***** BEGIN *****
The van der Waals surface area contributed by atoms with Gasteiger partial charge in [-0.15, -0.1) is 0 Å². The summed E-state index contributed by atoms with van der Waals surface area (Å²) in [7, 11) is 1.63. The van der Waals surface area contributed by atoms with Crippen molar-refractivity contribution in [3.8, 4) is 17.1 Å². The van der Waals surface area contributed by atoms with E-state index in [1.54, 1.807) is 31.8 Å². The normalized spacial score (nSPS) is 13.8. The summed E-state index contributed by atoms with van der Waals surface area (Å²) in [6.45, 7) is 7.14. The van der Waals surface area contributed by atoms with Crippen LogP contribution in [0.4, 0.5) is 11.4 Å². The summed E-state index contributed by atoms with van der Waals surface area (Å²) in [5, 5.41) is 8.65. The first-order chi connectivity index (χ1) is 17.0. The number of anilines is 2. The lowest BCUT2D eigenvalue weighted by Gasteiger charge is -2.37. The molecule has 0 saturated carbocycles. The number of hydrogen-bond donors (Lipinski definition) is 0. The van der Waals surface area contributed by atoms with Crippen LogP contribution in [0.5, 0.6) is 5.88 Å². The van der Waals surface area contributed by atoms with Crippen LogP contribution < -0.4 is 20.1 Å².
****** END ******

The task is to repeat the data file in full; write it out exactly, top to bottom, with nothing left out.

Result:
The van der Waals surface area contributed by atoms with Gasteiger partial charge in [-0.15, -0.1) is 0 Å². The summed E-state index contributed by atoms with van der Waals surface area (Å²) in [7, 11) is 1.63. The van der Waals surface area contributed by atoms with Crippen molar-refractivity contribution in [3.8, 4) is 17.1 Å². The van der Waals surface area contributed by atoms with E-state index in [1.54, 1.807) is 31.8 Å². The normalized spacial score (nSPS) is 13.8. The summed E-state index contributed by atoms with van der Waals surface area (Å²) in [6.45, 7) is 7.14. The van der Waals surface area contributed by atoms with Crippen LogP contribution in [0.4, 0.5) is 11.4 Å². The summed E-state index contributed by atoms with van der Waals surface area (Å²) in [5, 5.41) is 8.65. The first-order chi connectivity index (χ1) is 17.0. The number of anilines is 2. The lowest BCUT2D eigenvalue weighted by Gasteiger charge is -2.37. The molecule has 0 saturated carbocycles. The number of hydrogen-bond donors (Lipinski definition) is 0. The van der Waals surface area contributed by atoms with Crippen LogP contribution in [0.5, 0.6) is 5.88 Å². The van der Waals surface area contributed by atoms with Crippen LogP contribution < -0.4 is 20.1 Å².